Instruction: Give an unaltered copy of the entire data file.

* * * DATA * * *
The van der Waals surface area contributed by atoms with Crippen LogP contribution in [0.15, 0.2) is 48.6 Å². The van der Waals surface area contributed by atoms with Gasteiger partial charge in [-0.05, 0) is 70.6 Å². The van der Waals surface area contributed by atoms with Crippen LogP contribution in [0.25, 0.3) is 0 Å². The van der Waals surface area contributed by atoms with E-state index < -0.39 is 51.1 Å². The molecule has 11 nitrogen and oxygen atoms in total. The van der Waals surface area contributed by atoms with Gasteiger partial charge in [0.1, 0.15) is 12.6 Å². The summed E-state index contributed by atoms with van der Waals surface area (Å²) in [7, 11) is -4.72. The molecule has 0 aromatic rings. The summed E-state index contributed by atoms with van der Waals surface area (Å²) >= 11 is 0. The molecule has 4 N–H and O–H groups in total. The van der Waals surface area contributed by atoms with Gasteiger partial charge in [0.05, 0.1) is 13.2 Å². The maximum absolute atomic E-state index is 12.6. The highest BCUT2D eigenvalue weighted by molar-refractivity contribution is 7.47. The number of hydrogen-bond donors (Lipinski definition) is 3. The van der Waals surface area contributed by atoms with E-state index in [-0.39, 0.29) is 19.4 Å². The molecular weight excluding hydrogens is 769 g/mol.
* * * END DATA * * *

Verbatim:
The van der Waals surface area contributed by atoms with Crippen LogP contribution in [0.15, 0.2) is 48.6 Å². The van der Waals surface area contributed by atoms with Gasteiger partial charge in [-0.05, 0) is 70.6 Å². The van der Waals surface area contributed by atoms with Crippen LogP contribution in [0.25, 0.3) is 0 Å². The van der Waals surface area contributed by atoms with E-state index < -0.39 is 51.1 Å². The molecule has 11 nitrogen and oxygen atoms in total. The van der Waals surface area contributed by atoms with Gasteiger partial charge in [0.1, 0.15) is 12.6 Å². The summed E-state index contributed by atoms with van der Waals surface area (Å²) in [7, 11) is -4.72. The molecule has 0 aromatic rings. The summed E-state index contributed by atoms with van der Waals surface area (Å²) >= 11 is 0. The molecule has 4 N–H and O–H groups in total. The van der Waals surface area contributed by atoms with Gasteiger partial charge in [0.05, 0.1) is 13.2 Å². The maximum absolute atomic E-state index is 12.6. The highest BCUT2D eigenvalue weighted by molar-refractivity contribution is 7.47. The number of hydrogen-bond donors (Lipinski definition) is 3. The van der Waals surface area contributed by atoms with E-state index in [-0.39, 0.29) is 19.4 Å². The molecular weight excluding hydrogens is 769 g/mol.